Mountain Lion and the AMP Stack

Another large cat has descended upon the innards of my laptop, and I’ve had to redo my entire development setup. The cat is called Mountain Lion. That's alright, I love the opportunity to clean up. Here is a tutorial on how to create an awesome and reliable Apache, MySQL and PHP development environment on Mountain Lion using homebrew and php-osx.

This time around, I’m not going near MAMP with any sized pole whatever. It works for what it’s meant to do. Sometimes. I’ve, like, straight-up wept, though, because of MAMP. Rather than subject oneself to that kind of penance, a super solid development environment can be had if you’re willing to do just a little bit more than flip a switch. The bit of extra work put into creating a custom AMP stack will make your heart break less and less. It’ll also mean you understand a bit more of what’s actually happening behind the scenes.

Apache - So, do that. Like this.

Mountain Lion comes with Apache, and we won’t replace it. What we will need to do, however, is turn it on.

As Apple makes their flagship OS more and more consumer focused, they continue to remove little things that confuddle the non-developer. One of these things is the “Web Sharing” checkbox in the system preference settings. We have to use a (gasp), terminal emulator to enable it now. So much better.

Open up the terminal emulator that comes stock with OSX. It’s called terminal.

At the prompt, enter the following:

  $ sudo apachectl start

Voi-FREAKIN-la. Apache is on.

Now we’ll want to configure a .conf file that allows us to develop using virtual hosts. This is as easy as easy pie by creating two additional .conf files for custom settings.

Using the terminal, navigate to /etc/apache2/users. Now, create a file called yourname.conf:

  $ cd /etc/apache2/users
  $ touch yourname.conf

This .conf file will be used to trick out our Apache install a bit, amending a few new directives to it. Once the file has been created, open it with your favorite editor. I recommend vim. Stop being a baby:

  $ vim yourname.conf

Add the following lines to yourname.conf, changing “yourname” to be your username:

  <Directory "/Users/yourname/Sites/">
    Options Indexes MultiViews
    AllowOverride All
    Order allow,deny
    Allow from all

  Include /Users/yourname/Sites/httpd-vhosts.conf

Next, create a folder called Sites at ~/Sites (~ means your root directory. So, yourname/). Inside, create a file called httpd-vhosts.conf.

A bit of explanation; the reason I’ve seperated the files yourname.conf and httpd-vhosts.conf, instead of consolidating them into a single file, is that I like to keep a vhosts.conf in the root of my localhost. It’s easy to get to, and I edit it all the time. Do whatever you want. Make three. That’s the nice thing about setting things up yourself.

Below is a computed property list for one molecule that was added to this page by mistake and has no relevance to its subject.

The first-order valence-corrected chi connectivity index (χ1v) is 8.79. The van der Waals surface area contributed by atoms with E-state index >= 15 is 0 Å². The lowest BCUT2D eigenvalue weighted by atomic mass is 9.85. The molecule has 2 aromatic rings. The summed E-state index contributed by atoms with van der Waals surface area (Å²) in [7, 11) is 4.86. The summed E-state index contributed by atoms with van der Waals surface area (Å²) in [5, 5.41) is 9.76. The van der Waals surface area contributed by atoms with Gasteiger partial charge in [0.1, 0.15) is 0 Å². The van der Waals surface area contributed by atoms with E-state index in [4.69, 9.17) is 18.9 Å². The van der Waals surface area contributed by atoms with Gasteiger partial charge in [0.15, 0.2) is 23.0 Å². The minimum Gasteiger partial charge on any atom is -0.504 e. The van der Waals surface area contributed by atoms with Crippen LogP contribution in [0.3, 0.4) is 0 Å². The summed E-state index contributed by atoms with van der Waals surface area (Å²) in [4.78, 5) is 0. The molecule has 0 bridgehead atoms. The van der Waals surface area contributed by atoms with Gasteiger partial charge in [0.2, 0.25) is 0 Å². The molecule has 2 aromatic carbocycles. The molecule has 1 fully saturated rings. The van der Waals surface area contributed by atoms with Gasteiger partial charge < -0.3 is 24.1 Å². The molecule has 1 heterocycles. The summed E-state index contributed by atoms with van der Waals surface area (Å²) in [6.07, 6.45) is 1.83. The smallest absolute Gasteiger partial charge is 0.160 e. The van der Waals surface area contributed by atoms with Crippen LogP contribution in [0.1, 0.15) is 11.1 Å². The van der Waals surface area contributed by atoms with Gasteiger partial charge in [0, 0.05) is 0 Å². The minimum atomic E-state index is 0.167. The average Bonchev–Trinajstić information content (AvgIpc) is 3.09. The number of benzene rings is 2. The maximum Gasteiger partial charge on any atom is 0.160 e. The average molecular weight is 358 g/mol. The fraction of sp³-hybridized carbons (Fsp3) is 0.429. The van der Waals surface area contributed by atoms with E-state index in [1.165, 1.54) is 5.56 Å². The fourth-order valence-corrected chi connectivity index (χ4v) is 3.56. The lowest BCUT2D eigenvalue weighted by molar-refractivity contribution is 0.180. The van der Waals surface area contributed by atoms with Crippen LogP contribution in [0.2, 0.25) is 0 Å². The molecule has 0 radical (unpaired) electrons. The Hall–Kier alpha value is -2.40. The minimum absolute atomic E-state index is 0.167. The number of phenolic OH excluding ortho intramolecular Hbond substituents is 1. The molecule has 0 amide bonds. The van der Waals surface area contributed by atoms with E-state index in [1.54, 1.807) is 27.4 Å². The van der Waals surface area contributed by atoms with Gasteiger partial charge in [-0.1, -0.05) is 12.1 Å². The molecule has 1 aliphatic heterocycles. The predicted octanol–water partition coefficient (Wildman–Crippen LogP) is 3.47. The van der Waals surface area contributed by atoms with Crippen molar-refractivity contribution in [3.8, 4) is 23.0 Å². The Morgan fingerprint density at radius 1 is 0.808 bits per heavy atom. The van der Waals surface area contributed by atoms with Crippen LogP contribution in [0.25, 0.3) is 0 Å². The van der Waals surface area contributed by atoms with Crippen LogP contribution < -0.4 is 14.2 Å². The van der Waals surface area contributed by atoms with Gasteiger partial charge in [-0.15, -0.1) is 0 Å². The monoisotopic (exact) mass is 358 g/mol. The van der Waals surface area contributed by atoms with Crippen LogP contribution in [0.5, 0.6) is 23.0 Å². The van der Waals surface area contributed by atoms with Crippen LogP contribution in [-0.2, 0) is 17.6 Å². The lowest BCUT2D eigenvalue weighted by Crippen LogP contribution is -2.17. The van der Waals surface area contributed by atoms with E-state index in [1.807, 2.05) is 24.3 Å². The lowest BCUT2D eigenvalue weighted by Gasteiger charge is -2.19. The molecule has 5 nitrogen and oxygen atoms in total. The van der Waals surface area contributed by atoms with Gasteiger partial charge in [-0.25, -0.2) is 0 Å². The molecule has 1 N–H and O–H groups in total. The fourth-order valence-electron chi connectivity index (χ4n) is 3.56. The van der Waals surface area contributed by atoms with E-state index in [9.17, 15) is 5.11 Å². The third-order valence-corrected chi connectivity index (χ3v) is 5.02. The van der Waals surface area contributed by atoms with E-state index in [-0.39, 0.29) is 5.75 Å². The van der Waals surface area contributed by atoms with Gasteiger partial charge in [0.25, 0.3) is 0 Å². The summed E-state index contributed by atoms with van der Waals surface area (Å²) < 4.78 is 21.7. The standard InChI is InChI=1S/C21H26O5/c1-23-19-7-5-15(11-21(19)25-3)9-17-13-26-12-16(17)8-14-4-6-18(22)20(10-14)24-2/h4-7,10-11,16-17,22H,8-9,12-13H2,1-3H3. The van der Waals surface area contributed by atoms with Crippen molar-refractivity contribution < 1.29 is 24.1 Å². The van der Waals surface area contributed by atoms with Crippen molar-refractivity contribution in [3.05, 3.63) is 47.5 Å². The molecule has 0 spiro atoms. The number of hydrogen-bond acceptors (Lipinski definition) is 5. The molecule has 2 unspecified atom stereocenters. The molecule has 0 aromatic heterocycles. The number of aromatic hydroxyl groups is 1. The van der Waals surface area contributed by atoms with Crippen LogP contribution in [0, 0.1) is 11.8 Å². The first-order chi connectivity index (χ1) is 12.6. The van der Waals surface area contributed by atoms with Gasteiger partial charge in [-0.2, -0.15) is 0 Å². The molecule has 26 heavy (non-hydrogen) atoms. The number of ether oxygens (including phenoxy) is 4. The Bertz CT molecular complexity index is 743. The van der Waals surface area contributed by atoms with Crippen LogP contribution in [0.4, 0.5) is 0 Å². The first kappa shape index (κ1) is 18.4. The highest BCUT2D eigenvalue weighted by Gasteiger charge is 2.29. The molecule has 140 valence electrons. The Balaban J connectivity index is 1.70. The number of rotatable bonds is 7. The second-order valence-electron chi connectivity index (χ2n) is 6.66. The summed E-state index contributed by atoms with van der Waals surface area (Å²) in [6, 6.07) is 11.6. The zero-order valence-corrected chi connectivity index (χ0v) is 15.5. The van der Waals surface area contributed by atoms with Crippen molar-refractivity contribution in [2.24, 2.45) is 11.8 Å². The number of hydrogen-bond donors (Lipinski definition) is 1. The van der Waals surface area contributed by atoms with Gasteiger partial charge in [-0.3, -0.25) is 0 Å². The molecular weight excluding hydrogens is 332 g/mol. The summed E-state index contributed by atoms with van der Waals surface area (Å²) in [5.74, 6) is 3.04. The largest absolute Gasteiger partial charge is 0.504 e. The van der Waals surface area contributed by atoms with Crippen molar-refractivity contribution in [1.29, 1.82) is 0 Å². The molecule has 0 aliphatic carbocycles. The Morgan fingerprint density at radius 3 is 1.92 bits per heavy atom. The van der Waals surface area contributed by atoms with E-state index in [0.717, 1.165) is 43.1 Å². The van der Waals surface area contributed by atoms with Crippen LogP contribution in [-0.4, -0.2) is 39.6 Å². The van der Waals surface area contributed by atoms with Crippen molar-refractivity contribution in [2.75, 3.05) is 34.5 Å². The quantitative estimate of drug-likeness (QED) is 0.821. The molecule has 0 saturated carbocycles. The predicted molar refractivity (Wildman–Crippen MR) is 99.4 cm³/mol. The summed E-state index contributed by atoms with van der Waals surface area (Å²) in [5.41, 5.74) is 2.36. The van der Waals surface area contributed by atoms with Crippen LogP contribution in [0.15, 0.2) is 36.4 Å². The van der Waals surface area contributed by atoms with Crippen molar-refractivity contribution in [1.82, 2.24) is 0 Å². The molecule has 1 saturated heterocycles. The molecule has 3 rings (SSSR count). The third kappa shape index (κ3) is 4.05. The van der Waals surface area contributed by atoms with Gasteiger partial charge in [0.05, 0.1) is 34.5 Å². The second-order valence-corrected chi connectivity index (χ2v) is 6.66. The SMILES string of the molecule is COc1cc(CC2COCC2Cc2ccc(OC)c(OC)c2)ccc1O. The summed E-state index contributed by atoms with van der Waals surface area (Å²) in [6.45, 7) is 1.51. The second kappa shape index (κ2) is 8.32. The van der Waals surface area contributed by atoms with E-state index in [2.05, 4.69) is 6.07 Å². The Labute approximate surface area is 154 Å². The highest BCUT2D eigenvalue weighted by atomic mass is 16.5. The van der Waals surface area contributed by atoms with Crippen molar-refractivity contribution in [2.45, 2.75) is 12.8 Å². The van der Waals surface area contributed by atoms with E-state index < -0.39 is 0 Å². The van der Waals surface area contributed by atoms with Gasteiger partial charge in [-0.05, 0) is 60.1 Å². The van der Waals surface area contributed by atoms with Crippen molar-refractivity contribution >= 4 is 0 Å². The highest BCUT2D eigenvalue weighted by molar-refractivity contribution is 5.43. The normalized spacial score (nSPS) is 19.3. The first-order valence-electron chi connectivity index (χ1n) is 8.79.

Finally, add the following to httpd-vhosts.conf:

  NameVirtualHost *:80
  <Directory "/Users/yourname/Sites">
    Options Indexes FollowSymLinks MultiViews
    AllowOverride All
    Order allow,deny
    Allow from all

  <VirtualHost _default_:80>
    ServerName localhost
    DocumentRoot /Library/WebServer/Documents

  <VirtualHost *:80>
    ServerName domain.local
    DocumentRoot "/Users/yourname/Sites/domain.local"

The template at the bottom of the file can be easily copy/pasted for at least a billion local sites.

When working with local sites, it’s always good to alias them with your hosts file. This is achieved by adding a new line to the bottom of /etc/hosts, like so:

  $ sudo vim /etc/hosts

  # Add this, once you’ve opened the file yourlocalsite.local

Now, restart apache:

  $ sudo apachectl graceful


Having given up on the dreary sorrow that is MAMP, we might easily use the system default PHP that comes with OSX. Or, we can get really fancy and use a brilliant one line terminal command to install the hotfire. By getting fancy, I mean stupid simple.

Via –>

  $ curl -s | bash -s 5.3

This will install PHP 5.3 into /usr/local, so we can ruin it without a care. Also, it comes preconfigured to be awesome. It’ll work with Symfony, XDebug, etc… Read up a bit on php-osx if you’d like to take it further. For instance, it’s easy to extend php.ini with additional .ini files. Again, for the sake of organization.

Now, we need to tell Apache to use this fresh version of PHP. Easy. Navigate back to yourname.conf, and add a single line to it:

  Include /etc/apache2/other/+php-osx.conf

We can also ensure that we’re using this version of PHP from the command line. Add the following to .bash_profile or .zshrc:


Next, reload your .bash_profile:

  $ source .bash_profile


Now, we’ve got the AP, and we need the M. We’ll install MySQL with homebrew. I’ve written a post already that contains instructions on how to install homebrew –> Symfony and MAMP; A Love Story

  $ brew install mysql
  $ mysql.server start

Start mysql with mysql.server start. Now, install MySQL’s system tables:

  $ mysql_install_db --verbose --user=`whoami` --basedir="$(brew --prefix mysql)" --datadir=/usr/local/var/mysql --tmpdir=/tmp

Be sure to read the output of the above, as you’ve got a few options for creating a root user and password. Also, copy a mysql.cnf to /etc/. This will allow you to adjust your development MySQL settings.

  $ cp /usr/local/Cellar/mysql/your_mysql_version/support-files/my-small.cnf /etc/my.cnf

You’ve got a fresh AMP stack now, and sans MAMP. Rejoice.